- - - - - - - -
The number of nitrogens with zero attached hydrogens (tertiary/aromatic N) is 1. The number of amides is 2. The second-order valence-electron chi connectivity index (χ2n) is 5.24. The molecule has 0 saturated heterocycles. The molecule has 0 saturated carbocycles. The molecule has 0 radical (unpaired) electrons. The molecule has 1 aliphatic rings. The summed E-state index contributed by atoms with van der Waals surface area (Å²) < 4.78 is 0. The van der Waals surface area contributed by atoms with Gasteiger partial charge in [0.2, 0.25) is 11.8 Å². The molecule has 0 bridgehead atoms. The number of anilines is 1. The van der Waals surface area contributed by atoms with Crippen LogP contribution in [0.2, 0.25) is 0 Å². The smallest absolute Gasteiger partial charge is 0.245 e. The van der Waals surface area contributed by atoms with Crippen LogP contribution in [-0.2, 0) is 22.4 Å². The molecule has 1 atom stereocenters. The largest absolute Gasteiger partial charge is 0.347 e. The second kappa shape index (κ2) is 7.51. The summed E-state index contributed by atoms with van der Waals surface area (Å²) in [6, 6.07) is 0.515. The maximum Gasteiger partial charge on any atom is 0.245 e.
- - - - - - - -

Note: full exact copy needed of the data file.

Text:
The number of nitrogens with zero attached hydrogens (tertiary/aromatic N) is 1. The number of amides is 2. The second-order valence-electron chi connectivity index (χ2n) is 5.24. The molecule has 0 saturated heterocycles. The molecule has 0 saturated carbocycles. The molecule has 0 radical (unpaired) electrons. The molecule has 1 aliphatic rings. The summed E-state index contributed by atoms with van der Waals surface area (Å²) < 4.78 is 0. The van der Waals surface area contributed by atoms with Gasteiger partial charge in [0.2, 0.25) is 11.8 Å². The molecule has 0 bridgehead atoms. The number of anilines is 1. The van der Waals surface area contributed by atoms with Crippen LogP contribution in [0.2, 0.25) is 0 Å². The smallest absolute Gasteiger partial charge is 0.245 e. The van der Waals surface area contributed by atoms with Crippen LogP contribution in [-0.2, 0) is 22.4 Å². The molecule has 1 atom stereocenters. The largest absolute Gasteiger partial charge is 0.347 e. The second kappa shape index (κ2) is 7.51. The summed E-state index contributed by atoms with van der Waals surface area (Å²) in [6, 6.07) is 0.515. The maximum Gasteiger partial charge on any atom is 0.245 e.